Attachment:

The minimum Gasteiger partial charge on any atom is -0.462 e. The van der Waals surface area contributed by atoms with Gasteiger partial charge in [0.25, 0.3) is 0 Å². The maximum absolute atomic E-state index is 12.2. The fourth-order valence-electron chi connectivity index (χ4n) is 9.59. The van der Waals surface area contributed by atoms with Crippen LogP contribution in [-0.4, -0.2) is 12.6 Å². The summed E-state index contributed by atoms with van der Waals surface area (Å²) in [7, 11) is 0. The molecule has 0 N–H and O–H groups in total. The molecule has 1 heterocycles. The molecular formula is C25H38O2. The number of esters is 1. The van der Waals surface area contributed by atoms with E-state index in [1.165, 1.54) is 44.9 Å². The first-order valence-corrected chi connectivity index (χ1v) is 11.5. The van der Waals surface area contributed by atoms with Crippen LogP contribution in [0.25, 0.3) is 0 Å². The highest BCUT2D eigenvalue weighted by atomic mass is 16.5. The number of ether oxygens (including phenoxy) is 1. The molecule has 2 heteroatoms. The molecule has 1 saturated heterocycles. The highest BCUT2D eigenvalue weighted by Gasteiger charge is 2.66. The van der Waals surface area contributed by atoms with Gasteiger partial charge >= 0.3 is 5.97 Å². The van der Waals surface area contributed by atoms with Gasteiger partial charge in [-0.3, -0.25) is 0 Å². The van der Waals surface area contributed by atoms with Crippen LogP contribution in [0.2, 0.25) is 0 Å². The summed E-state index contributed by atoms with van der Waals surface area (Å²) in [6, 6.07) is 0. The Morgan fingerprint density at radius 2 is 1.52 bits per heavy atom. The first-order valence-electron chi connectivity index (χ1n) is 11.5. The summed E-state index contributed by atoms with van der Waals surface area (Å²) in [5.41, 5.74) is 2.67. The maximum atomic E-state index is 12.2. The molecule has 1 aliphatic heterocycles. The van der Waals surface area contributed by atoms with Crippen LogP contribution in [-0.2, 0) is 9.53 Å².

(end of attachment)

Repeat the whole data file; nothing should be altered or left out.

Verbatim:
The minimum Gasteiger partial charge on any atom is -0.462 e. The van der Waals surface area contributed by atoms with Gasteiger partial charge in [0.25, 0.3) is 0 Å². The maximum absolute atomic E-state index is 12.2. The fourth-order valence-electron chi connectivity index (χ4n) is 9.59. The van der Waals surface area contributed by atoms with Crippen LogP contribution in [-0.4, -0.2) is 12.6 Å². The summed E-state index contributed by atoms with van der Waals surface area (Å²) in [7, 11) is 0. The molecule has 0 N–H and O–H groups in total. The molecule has 1 heterocycles. The molecular formula is C25H38O2. The number of esters is 1. The van der Waals surface area contributed by atoms with E-state index in [1.165, 1.54) is 44.9 Å². The first-order valence-corrected chi connectivity index (χ1v) is 11.5. The van der Waals surface area contributed by atoms with Crippen LogP contribution in [0.25, 0.3) is 0 Å². The highest BCUT2D eigenvalue weighted by atomic mass is 16.5. The number of ether oxygens (including phenoxy) is 1. The molecule has 2 heteroatoms. The molecule has 1 saturated heterocycles. The highest BCUT2D eigenvalue weighted by Gasteiger charge is 2.66. The van der Waals surface area contributed by atoms with Gasteiger partial charge >= 0.3 is 5.97 Å². The van der Waals surface area contributed by atoms with Gasteiger partial charge in [-0.3, -0.25) is 0 Å². The van der Waals surface area contributed by atoms with Crippen LogP contribution in [0.2, 0.25) is 0 Å². The summed E-state index contributed by atoms with van der Waals surface area (Å²) in [6, 6.07) is 0. The Morgan fingerprint density at radius 2 is 1.52 bits per heavy atom. The first-order valence-electron chi connectivity index (χ1n) is 11.5. The summed E-state index contributed by atoms with van der Waals surface area (Å²) in [5.41, 5.74) is 2.67. The maximum atomic E-state index is 12.2. The molecule has 1 aliphatic heterocycles. The van der Waals surface area contributed by atoms with Crippen LogP contribution in [-0.2, 0) is 9.53 Å².